On November 25, 1997, Melendez-Castro appeared pro se for a group deportation hearing. The immigration judge ("IJ") determined that Melendez-Castro was deportable as charged. The IJ then discussed whether Melendez-Castro was statutorily eligible to apply for cancellation of removal. The IJ explained at length the legal requirements of cancellation of removal, why Melendez-Castro likely qualified, the process of applying for this relief, and the time it would take to do so. Melendez-Castro decided not to apply.

Subsequently, the IJ summarily discussed voluntary departure:

The only other application you may be eligible for is something called voluntary departure. Voluntary departure is available to anyone who has not been convicted of an aggravated felony. I can deny this in my discretion and, and [sic] even if you were to apply for voluntary departure I wouldn't grant it to you. I don't grant voluntary departure to anyone convicted of a crime in the United States, so I will be denying any other case of voluntary departure that you may make, but I need to go through that in the records, so that you understand.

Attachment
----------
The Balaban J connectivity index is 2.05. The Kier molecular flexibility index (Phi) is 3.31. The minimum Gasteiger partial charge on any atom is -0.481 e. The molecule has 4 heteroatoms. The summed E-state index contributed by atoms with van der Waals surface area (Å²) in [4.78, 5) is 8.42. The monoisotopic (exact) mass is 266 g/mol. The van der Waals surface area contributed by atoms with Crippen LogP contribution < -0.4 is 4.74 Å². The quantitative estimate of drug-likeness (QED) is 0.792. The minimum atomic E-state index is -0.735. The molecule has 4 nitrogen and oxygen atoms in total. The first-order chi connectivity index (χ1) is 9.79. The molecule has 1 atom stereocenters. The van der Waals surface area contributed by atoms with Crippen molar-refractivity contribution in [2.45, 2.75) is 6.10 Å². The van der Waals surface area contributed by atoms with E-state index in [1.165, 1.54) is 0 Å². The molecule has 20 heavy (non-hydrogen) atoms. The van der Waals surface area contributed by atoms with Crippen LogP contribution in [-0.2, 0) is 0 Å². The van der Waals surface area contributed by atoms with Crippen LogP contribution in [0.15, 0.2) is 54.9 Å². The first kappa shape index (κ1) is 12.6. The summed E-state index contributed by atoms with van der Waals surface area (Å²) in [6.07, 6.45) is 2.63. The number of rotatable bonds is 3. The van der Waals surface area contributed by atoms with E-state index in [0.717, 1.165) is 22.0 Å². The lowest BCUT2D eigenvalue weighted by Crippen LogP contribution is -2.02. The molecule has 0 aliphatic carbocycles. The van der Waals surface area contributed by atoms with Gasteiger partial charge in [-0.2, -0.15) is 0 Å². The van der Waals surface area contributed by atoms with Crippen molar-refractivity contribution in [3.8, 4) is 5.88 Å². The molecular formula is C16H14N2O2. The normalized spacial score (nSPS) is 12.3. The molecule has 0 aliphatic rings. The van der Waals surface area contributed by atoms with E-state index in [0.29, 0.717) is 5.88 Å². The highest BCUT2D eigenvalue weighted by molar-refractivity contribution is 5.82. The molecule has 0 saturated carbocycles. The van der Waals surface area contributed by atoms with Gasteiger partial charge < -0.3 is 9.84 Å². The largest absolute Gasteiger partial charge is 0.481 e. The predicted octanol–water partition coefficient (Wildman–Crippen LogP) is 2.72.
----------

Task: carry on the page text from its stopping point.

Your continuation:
Upon further questioning by the IJ, Melendez-Castro stated that he understood the IJ's decision. At the close of the immigration proceedings, the IJ signed an order removing Melendez-Castro to Mexico. Melendez-Castro did not appeal and was deported that day.

After this deportation, Melendez-Castro returned to the United States. On June 23, 2010, he was indicted for one count of illegal re-entry after deportation, in violation of 8 U.S.C. § 1326. On August 25, 2010, he filed a motion to dismiss the indictment, arguing that the illegal re-entry charge was based on an invalid deportation. The district court denied the motion, and a jury convicted him of illegal re-entry after deportation in violation of 8 U.S.C. § 1326(b). The district court sentenced Melendez-Castro to 33 months in custody. He filed a timely notice of appeal.

II